Family Drug and Alcohol Courts – an alternative approach to care proceedings – new article by Jo Tunnard: https://t.co/r1fB4a2Caf
— Research in Practice (@researchIP) 6 December 2016
Lancaster University has now published the full findings of two research studies that provide new evidence to support the unique way that Family Drug and Alcohol Courts (FDACs) work with families affected by parental substance misuse and other complex difficulties.
Key messages for practitioners, managers and commissioners
‘Given the evidence that FDAC is better able than ordinary court proceedings to build on the potential of mothers to change, the FDAC model should be made available more widely.
Local authority social workers, and children’s guardians, are valued by the judges for the detailed knowledge about children and families that they can bring to the discussion in FDAC non-lawyer review hearings.
The finding – in both FDAC and comparison cases – that the first two years after proceedings is the time of maximum risk for substance misuse relapse, recurrence of neglect and return to court, highlights the need for increased social work support for family reunification.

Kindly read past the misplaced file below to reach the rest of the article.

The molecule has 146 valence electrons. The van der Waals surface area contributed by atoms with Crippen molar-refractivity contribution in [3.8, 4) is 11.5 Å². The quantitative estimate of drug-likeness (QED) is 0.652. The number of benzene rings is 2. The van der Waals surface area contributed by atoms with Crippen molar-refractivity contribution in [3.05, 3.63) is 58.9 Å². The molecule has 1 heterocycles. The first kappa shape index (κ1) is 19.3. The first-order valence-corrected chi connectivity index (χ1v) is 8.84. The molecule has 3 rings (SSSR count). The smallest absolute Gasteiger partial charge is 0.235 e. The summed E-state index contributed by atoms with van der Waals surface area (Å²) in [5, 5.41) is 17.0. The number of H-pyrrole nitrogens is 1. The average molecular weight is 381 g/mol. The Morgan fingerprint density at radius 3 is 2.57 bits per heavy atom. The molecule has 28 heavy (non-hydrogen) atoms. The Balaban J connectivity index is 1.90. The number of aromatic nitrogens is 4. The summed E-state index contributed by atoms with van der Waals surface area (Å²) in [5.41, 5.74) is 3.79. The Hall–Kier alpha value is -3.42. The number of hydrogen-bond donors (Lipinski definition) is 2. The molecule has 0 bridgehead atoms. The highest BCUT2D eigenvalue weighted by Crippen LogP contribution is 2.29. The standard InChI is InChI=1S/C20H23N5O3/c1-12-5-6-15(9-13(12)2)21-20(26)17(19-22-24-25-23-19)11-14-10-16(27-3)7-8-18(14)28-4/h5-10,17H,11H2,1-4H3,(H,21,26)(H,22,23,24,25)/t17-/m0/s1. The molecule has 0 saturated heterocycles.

It is timely to explore which other types of cases might benefit from the same problem-solving approach to care proceedings, and how to evaluate this new development’.
Please read the full article at source: Working with parents in a problem-solving way: new evidence about Family Drug and Alcohol Courts
- After FDAC: outcomes 5 years later Final report. (December 2016) Lancaster University.
- Problem solving in court: current practice in FDACs in England Final report. (December 2016)
- Changing Lifestyles, Keeping Children Safe: An Evaluation of the First Family Drug and Alcohol
- Court (FDAC) in Care Proceedings. (May 2014) Lancaster University.
- About the FDAC National Unit, current local sites, FDAC practice and principles: www.fdac.org.uk.
Article via the Solicitors Journal
— Solicitors Journal (@SJ_weekly) 2 December 2016
Link to article in the Solicitors Journal: Lawyers overwhelmingly hostile to settlement conferences in care proceedings